Dr. Meg Sions, PhD, DPT, PT of the University of Delaware is an ACCEL Pilot Project Grant Awardee studying sensory impairment manifestations among adults with chronic limb pain following an amputation. Dr. Sions is conducting a cross-sectional study of 50 adults with a unilateral, below-the-knee amputation (25 with long-standing pain in the amputated limb and 25 without), who are compared to 25 controls. The purpose of the study is to (a) explore differences in sensory thresholds, including vibration and light touch detection, among adults with and without chronic limb pain following amputation, as compared to controls and (b) how these differences relate to prosthetic use and physical function. Knowledge gained from this study may result in shifting of post-amputation rehabilitation to include novel interventions to address sensory impairments and pain, and also inform future prosthetic design, particularly if such impairments can be linked with clinically important outcomes, such as prosthesis fit and function.
Preliminary study findings suggest no differences in vibration detection between those with chronic residual limb pain and those without, as compared to controls and similar vibration between amputated and non-amputated limbs. Among patients with limb loss, however, worse vibration detection appears to be associated with balance impairments, suggesting enhancing vibration detection may be a means of improving balance and reducing fall risk in this patient population. Reducing fall risk in this patient population is critically important since falling rates are double that of the general older adult population. Similarly, among participants with non-vascular amputations, there appears to be no difference in light touch detection between those with and without pain in the residual limb (or in detection between the amputated side and the non-amputated side), but light touch sensation is reduced as compared to controls. Findings suggest central nervous system changes driving reduced touch perception after limb loss, which may help to explain why individuals are at increased risk of skin breakdown, ulcerations, and subsequent amputations.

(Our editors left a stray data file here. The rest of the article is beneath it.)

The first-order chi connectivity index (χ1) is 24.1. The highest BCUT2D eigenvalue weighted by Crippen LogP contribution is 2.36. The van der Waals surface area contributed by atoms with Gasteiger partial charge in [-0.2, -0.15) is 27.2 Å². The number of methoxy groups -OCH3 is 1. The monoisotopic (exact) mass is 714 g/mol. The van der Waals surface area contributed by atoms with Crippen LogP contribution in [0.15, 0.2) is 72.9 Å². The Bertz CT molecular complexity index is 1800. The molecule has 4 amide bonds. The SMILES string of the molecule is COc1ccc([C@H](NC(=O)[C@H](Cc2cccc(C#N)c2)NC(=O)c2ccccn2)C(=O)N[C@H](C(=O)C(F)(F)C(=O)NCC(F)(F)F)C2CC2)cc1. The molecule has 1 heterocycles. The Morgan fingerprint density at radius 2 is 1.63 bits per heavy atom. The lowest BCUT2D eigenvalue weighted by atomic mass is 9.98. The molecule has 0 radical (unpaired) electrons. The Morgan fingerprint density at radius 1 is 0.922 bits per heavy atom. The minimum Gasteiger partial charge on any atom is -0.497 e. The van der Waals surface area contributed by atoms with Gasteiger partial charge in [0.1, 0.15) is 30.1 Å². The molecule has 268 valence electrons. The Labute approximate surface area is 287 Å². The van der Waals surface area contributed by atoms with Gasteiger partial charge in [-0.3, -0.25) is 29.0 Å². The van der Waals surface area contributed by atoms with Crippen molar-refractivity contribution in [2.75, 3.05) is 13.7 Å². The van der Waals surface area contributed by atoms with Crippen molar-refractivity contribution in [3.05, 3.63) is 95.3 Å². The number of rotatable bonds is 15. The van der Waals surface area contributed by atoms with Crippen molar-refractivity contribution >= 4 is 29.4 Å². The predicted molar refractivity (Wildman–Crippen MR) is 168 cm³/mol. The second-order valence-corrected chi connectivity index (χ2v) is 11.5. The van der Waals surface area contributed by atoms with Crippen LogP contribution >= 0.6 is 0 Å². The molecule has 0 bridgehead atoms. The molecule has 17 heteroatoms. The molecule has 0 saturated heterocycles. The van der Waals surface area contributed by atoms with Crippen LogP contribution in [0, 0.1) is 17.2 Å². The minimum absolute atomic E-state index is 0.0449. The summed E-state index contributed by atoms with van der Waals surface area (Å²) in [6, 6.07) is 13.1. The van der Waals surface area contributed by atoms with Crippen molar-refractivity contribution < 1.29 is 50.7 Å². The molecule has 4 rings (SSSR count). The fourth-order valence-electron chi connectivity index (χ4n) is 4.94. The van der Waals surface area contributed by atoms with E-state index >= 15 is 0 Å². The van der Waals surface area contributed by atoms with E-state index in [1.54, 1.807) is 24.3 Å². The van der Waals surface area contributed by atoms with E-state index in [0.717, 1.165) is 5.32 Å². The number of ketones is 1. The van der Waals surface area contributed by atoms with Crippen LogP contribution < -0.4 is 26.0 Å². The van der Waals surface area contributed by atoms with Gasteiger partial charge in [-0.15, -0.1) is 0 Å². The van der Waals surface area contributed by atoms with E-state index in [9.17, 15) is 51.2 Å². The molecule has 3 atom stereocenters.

Dr. Sions has had an excellent experience with ACCEL, noting “ Without ACCEL, I would not have thought to look at phantom limb pain (i.e. pain in the area of the absent limb), which appears to be distinctly different from residual limb pain (pain in the remaining portion of the limb). We have been able to develop methodology in terms of how we are going to look at sensory profiles of these individuals. We have fine-tuned this methodology and established reliability for it. The study has also produced a wealth of data, which has provided graduate students opportunities to investigate other relationships, such as the impact of residual limb pain on contralateral limb pain associated with hip and knee osteoarthritis, which remains relatively unstudied.”
Dr. Sions also attended a Work-Life Balance workshop through ACCEL, which was very helpful as she learned how to prioritize her time effectively, as well as met and networked with several female researchers within the ACCEL Program.
Dr. Sions is currently part of the NIH Proposal Academy, which seeks to help junior scientists to submit a competitive NIH grant. She plans to submit a RO1 grant proposal to the National Institute on Aging for the June 2020 deadline related to evaluation of unique factors, including phantom limb pain, predictive of falls and function. This grant will include community consultants from prosthetic practices in the region (who have worked with Dr. Sions to recruit for the current ACCEL-funded study), including John Horne from Independence Prosthetics-Orthotics. Dr. Sions’ reports, “such community partnerships are critical to have access to patient participant pools necessary for large-scale, longitudinal work.”
For more information on her research, you can contact Dr. Sions at email@example.com.